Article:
Romney, 64, questioned Obama’s handling of Iran and his relations with Israel. Florida has a Jewish population of almost 640,000, more than any state except for New York and California, according to the North American Jewish Data Bank.
“This president has found it acceptable to be critical of our friends,” Romney said. “He went to the United Nations and criticized Israel for building settlements, had nothing to say about Hamas launching thousands of rockets into Israel.”
Romney said Iran should face additional sanctions, which he didn’t list, and called on Obama to outline a response plan in case Iran launched a nuclear weapon.
Romney is the only one in the Republican race airing television ads in Florida, where absentee balloting for the primary is under way. His campaign already has contacted likely absentee voters multiple times with mailers and phone calls, spokesman Ryan Williams said.
“From everything we’ve seen so far, Mitt Romney has the most aggressive and most active campaign in the state,” said Brian Hughes, a spokesman for the Republican Party of Florida.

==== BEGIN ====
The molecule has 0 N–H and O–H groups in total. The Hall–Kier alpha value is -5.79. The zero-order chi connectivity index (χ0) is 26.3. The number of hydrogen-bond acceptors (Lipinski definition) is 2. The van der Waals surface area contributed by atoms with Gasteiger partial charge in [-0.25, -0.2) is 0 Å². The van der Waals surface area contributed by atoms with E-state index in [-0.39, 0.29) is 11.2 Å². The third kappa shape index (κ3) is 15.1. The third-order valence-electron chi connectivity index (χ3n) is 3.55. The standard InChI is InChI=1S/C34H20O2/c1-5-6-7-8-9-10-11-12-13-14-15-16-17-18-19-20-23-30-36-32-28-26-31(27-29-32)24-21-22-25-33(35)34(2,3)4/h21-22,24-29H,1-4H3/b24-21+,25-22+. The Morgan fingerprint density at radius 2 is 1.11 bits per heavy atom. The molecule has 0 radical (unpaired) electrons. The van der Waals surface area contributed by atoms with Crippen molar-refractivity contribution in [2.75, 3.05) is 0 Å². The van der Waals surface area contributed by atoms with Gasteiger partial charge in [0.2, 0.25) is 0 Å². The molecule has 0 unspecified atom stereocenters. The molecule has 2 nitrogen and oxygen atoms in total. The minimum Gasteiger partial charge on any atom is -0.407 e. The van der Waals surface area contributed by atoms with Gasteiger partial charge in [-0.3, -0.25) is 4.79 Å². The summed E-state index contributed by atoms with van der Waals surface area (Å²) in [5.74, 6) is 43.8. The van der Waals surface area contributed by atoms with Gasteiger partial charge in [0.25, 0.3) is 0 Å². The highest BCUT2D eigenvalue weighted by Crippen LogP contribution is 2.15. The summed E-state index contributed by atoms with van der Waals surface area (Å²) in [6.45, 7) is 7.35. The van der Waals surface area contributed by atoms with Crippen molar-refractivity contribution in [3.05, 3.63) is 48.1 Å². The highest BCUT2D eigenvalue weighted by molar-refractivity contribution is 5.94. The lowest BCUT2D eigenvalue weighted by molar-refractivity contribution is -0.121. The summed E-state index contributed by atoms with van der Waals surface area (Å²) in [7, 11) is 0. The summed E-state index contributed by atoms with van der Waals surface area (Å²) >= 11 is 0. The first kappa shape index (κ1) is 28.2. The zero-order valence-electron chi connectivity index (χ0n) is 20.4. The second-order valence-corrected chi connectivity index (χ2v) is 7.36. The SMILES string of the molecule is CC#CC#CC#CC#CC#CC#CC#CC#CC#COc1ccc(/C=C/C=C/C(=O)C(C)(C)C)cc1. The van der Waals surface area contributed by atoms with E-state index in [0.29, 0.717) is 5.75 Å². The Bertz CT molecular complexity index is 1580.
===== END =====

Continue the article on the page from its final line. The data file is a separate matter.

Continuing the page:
Romney attended a fundraiser last night at the Palm Beach home of Stephen Ross, owner of the Miami Dolphins professional football team.
Curtis Rush, 41, a credit manager who attended the Romney event yesterday in Greer, said he favors the candidate even though he is “not as conservative” as he’d like.
“But I think he can win and I think he can unite the party,” Rush said, adding that he doesn’t think Romney will be seriously hurt by the Bain-related attacks.
“It’s going to backfire on Newt,” he said. “It comes across as anti-capitalist.”
Perry, 61, described himself as “the outsider” in the race as he addressed a crowd of about two dozen diners yesterday at Lizard’s Thicket restaurant in Blythewood, South Carolina.
“If the insiders were going to fix America, they would have already fixed it,” he said.
Comedian Stephen Colbert announced on “The Colbert Report” that he is exploring a presidential run in South Carolina, and made the move legal by handing control of his super-PAC to fellow comic Jon Stewart in the opening segment of last night’s show.
“I am proud to announce that I am forming an exploratory committee to lay the groundwork for my possible candidacy for president of the United States of America of South Carolina,” Colbert said on the show, hours before it aired on Comedy Central.
--With assistance from Michael C. Bender in West Palm Beach, Florida, Kristin Jensen and William McQuillen in Washington and Margaret Newkirk in Greer, South Carolina. Editors: Don Frederick, Jim Rubin.
To contact the reporters on this story: John McCormick in Columbia, South Carolina, at email@example.com; Julie Bykowicz in Columbia, South Carolina, at firstname.lastname@example.org
To contact the editor responsible for this story: Jeanne Cummings at email@example.com